WSU defines science literacy as a “basic understanding of major scientific concepts and processes required for personal decision-making, participation in civic affairs, economic productivity and global stewardship.” Citizen-level science literacy involves being able to use scientific reasoning, assess the quality of sources of scientific information, understand the nature of scientific evidence and processes, and recognize how science literacy affects everyday life. WSU’s faculty members view scientific literacy as an essential competency that they want all graduates to possess and it is included as one of WSU’s Seven Goals for Undergraduates.
Over the past three years, roughly 3,200 WSU students in 45 courses on the Pullman, Vancouver, and Tri-Cities campuses have participated in the Science Literacy Concept Inventory (SLCI) as part of WSU’s assessment of science literacy. As reported in the 2016 Executive Summary, results from the Spring 2016 SLCI indicated that, overall, WSU seniors scored higher than first year students on all twelve science literacy concepts (average +12%). Composite results from 2013-2016 also indicated that overall SLCI scores at WSU were similar to those of the National Study and increased with both class rank and the number of science courses taken.
SLCI results also indicate the most common science misconceptions among WSU students. Top misconceptions were related to being unable to distinguish between science and technology and being unable to recognize basic tenets or assumptions of science. Understanding what misconceptions students hold helps WSU instructors know how to target instructional improvements.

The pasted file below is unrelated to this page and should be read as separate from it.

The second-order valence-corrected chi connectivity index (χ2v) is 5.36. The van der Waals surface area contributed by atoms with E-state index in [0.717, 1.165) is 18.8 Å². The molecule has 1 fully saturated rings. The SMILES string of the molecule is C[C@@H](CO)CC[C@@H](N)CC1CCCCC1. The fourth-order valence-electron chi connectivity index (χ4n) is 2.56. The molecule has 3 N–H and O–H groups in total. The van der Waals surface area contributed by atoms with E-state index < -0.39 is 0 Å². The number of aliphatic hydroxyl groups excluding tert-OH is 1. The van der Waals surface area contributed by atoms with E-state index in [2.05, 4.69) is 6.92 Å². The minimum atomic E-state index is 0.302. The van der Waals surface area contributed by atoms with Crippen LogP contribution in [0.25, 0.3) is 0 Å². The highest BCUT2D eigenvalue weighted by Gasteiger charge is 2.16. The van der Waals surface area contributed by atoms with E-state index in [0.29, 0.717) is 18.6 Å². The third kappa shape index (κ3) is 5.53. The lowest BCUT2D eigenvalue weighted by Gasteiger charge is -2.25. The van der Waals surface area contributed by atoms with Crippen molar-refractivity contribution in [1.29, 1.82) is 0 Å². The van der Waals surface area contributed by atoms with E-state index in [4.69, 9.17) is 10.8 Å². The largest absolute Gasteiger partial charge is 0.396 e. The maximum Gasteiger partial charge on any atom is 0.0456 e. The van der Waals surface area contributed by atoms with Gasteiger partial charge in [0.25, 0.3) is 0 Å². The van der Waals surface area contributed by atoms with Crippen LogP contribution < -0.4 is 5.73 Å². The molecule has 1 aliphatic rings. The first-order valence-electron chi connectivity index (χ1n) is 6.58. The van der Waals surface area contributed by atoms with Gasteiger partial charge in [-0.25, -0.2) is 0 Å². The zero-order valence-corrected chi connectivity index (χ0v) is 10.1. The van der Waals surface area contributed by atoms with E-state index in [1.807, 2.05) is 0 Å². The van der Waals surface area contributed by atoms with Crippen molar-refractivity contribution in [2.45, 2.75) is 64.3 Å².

To address key misconceptions, faculty have made changes to their courses, such as:
- Incorporating mini writing assignments related to science literacy and metacognition
- Adding an assignment where students take one misconception and investigate the effects of the misconception on society
- Leading student discussion of SLCI results in class, including misconceptions
WSU piloted the use of the SLCI in the Academic Year 2013-14 to assess whether the curriculum as a whole is developing scientifically literate students. The SLCI is designed to gauge students’ grasp of science as a way of knowing and of the scientific processes required for personal decision-making, participation in civic affairs, economic productivity and global stewardship. SLCI measures students understanding and misconceptions of twelve science literacy concepts. The SLCI was developed and validated by a multi-disciplinary team from four California State University campuses and five science disciplines (Nuhfer et al. 2016), and has been used at universities across the nation. It takes a multi-disciplinary approach rather than focusing on content from one discipline. For additional information, contact ATL.